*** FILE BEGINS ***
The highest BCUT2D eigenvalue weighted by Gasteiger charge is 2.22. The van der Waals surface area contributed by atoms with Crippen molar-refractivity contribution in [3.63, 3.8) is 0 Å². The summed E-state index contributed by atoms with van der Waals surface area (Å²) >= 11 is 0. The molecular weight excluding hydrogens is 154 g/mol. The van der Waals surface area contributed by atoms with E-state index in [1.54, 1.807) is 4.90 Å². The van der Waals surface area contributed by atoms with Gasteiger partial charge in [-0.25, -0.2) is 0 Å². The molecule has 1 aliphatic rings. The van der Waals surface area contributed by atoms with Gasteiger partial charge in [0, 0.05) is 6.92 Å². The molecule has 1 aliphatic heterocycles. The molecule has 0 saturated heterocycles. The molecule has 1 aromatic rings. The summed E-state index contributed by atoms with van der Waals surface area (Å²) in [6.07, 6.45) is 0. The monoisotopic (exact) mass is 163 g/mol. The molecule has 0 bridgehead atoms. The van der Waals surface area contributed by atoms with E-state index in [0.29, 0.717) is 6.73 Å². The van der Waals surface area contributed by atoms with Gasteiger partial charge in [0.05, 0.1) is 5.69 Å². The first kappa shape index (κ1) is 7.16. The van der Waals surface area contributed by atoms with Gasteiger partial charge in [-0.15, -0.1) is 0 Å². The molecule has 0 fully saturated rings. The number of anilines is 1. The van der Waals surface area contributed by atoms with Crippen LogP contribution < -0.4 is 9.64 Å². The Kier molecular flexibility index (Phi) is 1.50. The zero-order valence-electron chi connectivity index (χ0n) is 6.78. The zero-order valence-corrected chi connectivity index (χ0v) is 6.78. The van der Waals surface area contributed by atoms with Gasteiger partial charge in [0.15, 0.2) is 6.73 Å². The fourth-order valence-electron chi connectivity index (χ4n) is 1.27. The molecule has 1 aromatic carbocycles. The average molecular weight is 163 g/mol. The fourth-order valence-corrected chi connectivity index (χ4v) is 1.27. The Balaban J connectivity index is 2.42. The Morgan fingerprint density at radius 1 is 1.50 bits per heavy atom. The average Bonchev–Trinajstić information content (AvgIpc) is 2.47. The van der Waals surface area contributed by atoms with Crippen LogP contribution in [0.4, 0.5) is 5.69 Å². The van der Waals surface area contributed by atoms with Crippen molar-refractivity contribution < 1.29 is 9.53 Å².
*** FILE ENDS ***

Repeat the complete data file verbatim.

The highest BCUT2D eigenvalue weighted by Gasteiger charge is 2.22. The van der Waals surface area contributed by atoms with Crippen molar-refractivity contribution in [3.63, 3.8) is 0 Å². The summed E-state index contributed by atoms with van der Waals surface area (Å²) >= 11 is 0. The molecular weight excluding hydrogens is 154 g/mol. The van der Waals surface area contributed by atoms with E-state index in [1.54, 1.807) is 4.90 Å². The van der Waals surface area contributed by atoms with Gasteiger partial charge in [-0.25, -0.2) is 0 Å². The molecule has 1 aliphatic rings. The van der Waals surface area contributed by atoms with Gasteiger partial charge in [0, 0.05) is 6.92 Å². The molecule has 1 aliphatic heterocycles. The molecule has 0 saturated heterocycles. The molecule has 1 aromatic rings. The summed E-state index contributed by atoms with van der Waals surface area (Å²) in [6.07, 6.45) is 0. The monoisotopic (exact) mass is 163 g/mol. The molecule has 0 bridgehead atoms. The van der Waals surface area contributed by atoms with E-state index in [0.29, 0.717) is 6.73 Å². The van der Waals surface area contributed by atoms with Gasteiger partial charge in [0.05, 0.1) is 5.69 Å². The first kappa shape index (κ1) is 7.16. The van der Waals surface area contributed by atoms with Gasteiger partial charge in [-0.15, -0.1) is 0 Å². The molecule has 0 fully saturated rings. The number of anilines is 1. The van der Waals surface area contributed by atoms with Crippen LogP contribution < -0.4 is 9.64 Å². The Kier molecular flexibility index (Phi) is 1.50. The zero-order valence-electron chi connectivity index (χ0n) is 6.78. The zero-order valence-corrected chi connectivity index (χ0v) is 6.78. The van der Waals surface area contributed by atoms with Gasteiger partial charge in [0.15, 0.2) is 6.73 Å². The fourth-order valence-electron chi connectivity index (χ4n) is 1.27. The molecule has 1 aromatic carbocycles. The average molecular weight is 163 g/mol. The fourth-order valence-corrected chi connectivity index (χ4v) is 1.27. The Balaban J connectivity index is 2.42. The Morgan fingerprint density at radius 1 is 1.50 bits per heavy atom. The average Bonchev–Trinajstić information content (AvgIpc) is 2.47. The van der Waals surface area contributed by atoms with Crippen LogP contribution in [0.4, 0.5) is 5.69 Å². The van der Waals surface area contributed by atoms with Crippen molar-refractivity contribution < 1.29 is 9.53 Å².